Stuart Nathan looks at the role that manufacturing technology has played in bringing Bloodhound SSC to life
The Land Speed Record is one of the most extreme tasks any engineering structure can undergo. By definition taking a structure into a situation no other structure has experienced, it requires extraordinary engineering; and the latest attempt at the record, the Bloodhound Supersonic Car (SSC), is no exception. Building it has required the expertise of the Nuclear Advanced Manufacturing Centre (NAMRC) in Sheffield and a variety of methods to make the components of the car, all of them to the highest possible standards and some of them representing firsts for industrial application.
Engineers at the NAMRC have helped to manufacture many of Bloodhound’s components
Bloodhound is the very definition of an extreme project. Its goal is twofold: first to exceed the current record of 763mph later this year on a track in the desert of Northwest South Africa, at a dry lake bed called Hakskeen Pan. Its next task is to go even faster: following an engineering review back at its base in Bristol, the team will go back to Hakskeen in 2016 and attempt to run the car at 1000mph. This would represent the biggest jump in the land speed record in its history, which dates back to the early 20th Century, and impose enormous stresses on many of the carâs components.
To achieve this goal, the car is equipped with three types of engine, although only two actually propel the car. From zero to about 500mph, the car runs on the power of a Rolls-Royce EJ200 jet, the same types that powers the RAFâs Typhoon Eurofighters. Above this speed, driver Andy Green â the current land speed record holder â will trigger a hybrid rocket, burning solid synthetic rubber fuel with the help of high-test hydrogen peroxide oxidising agent squirted into the rocket by a pump powered by an 8-cylinder Jaguar Land Rover engine. For the first record attempt, Bloodhound will have a single rocket: for the 1000mph runs, it will use three.
Bloodhoundâs construction, which has been underway for around two years, has used a variety of materials and construction technologies to meet the balance between strength and lightness that a record-breaking vehicle needs. The upper chassis is supported on aluminium ribs, similar to those of old cargo aircraft, with a bonded titanium skin. Andy Greenâs cockpit is housed in a carbon-fibre monocoque safety cell. The lower chassis, which will be bombarded during the runs by dust and pebbles thrown up from the desert surface, is made of steel. Much of the rest of the car, such as the tail fin and the aerodynamic winglets which sit just ahead and below the driverâs position and on either side of the tail fin, are aerospace-grade aluminium. A few components, such as the driverâs wheel and the tip of the nose cone, are made of 3D-printed titanium; ballistic armour lines the backs of the wheel wells, to protect Green in the unlikely event of the wheels breaking up and being thrown against the body of the car. The wheels themselves are solid forged aluminium of a special, super-tough grade containing zinc.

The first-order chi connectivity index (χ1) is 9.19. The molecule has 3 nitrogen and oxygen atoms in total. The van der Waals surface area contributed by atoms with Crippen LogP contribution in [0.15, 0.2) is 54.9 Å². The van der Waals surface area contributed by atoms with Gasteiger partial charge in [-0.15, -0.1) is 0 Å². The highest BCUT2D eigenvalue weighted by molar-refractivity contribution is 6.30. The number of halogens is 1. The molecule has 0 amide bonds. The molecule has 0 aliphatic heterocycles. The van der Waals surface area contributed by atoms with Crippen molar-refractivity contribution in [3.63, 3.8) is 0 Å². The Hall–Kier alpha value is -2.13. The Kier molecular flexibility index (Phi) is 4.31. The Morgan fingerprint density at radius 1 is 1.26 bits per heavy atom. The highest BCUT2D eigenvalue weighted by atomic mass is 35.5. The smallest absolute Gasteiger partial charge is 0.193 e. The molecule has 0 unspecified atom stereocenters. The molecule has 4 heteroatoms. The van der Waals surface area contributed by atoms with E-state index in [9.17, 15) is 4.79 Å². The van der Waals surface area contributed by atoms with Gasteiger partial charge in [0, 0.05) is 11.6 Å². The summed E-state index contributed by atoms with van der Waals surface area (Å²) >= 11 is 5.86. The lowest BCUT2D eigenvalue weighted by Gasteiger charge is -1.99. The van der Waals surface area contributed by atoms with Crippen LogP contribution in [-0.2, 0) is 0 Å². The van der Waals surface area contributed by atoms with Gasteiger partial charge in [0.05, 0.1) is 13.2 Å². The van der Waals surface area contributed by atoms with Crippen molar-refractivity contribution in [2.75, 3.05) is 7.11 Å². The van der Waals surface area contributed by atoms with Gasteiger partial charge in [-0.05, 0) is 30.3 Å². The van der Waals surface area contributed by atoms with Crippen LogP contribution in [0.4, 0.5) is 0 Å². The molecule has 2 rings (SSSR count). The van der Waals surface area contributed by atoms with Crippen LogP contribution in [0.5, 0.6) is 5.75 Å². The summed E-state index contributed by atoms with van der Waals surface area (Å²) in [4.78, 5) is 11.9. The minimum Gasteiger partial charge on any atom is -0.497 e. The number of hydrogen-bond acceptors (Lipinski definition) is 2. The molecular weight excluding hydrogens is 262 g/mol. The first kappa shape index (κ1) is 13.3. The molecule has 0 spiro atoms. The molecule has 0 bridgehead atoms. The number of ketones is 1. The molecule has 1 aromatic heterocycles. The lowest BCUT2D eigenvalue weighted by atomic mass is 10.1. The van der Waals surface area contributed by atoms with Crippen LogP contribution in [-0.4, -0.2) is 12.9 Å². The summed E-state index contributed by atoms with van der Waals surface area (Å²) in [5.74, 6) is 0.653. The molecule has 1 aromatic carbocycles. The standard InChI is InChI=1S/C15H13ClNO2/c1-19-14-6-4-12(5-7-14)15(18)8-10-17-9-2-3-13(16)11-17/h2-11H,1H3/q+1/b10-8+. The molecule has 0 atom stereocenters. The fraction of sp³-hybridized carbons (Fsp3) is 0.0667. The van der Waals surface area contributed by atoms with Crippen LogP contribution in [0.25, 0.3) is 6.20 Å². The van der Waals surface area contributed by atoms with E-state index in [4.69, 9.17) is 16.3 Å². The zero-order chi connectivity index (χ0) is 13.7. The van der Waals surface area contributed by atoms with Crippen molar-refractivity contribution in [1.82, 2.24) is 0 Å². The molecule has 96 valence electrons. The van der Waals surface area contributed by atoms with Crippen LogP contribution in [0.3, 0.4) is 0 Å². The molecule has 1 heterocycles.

The largest of the seven components was the diffuser floor
The NAMRC made seven components for Bloodhound. Engineering lead Mark Elvin told MWP: âThe entire rear of the car was a product sponsorship. NAMRC wanted to show what off what their new machining equipment could do, so Smiths Group provided the material billets, the AMRC provided programming and machine time, and we got three-quarters of a million quidâs-worth of brilliantly produced components for nothing, which is our favourite price. That was only possible at the start of the project, when we had plenty of time; now our lead times are shorter and we need to pay for things.â
The largest of the seven components was the diffuser floor, the part of the sub-frame that sits underneath the rocket engines, managing the airflow under the car to create downforce and keep Bloodhound on the ground. About a metre square, itâs machined from a single block of alumiunium â an unusual material for the NAMRC, which is more used to dealing with nuclear-grade steel. The principles and practices involved in nuclear manufacturing have served us very well in producing these one-off parts for Bloodhound, said NAMRC head of machining Stuart Dawson.
The floor has a complex series of latticed pockets milled out of its top side, while its underside is a more sculpted aerodynamic shape. It was built on a Hermle C60 U MT, which is designed for 5-axis/5-side machining and is capable of a positional accuracy of less than 5µm. I learned as lot about the Hermle, as this was the first big job on the machine, said NC programmer Matthew Challinor, who managed the whole Bloodhound machining project. We were able to develop new processes and post-processes, all of which will benefit future projects.
The side-walls and pockets of the floor were machined on a Starrag HEC 1800 horizontal boring centre.
The original metal billet weighed 480kg, while the final part is 55kg â only 11 per cent of the starting material. At its thinnest, the part is 5mm thick. The total machining process took 192 hours. The biggest challenges were the deep pockets, which are up to 155mm deep, Challinor said. This is very challenging for tooling, as you need a tool which has a length of 15 times its diameter. Fixturing was also a challenge, as we had to avoid vibrations in such a slender aero-like structure, while making sure the part was held securely.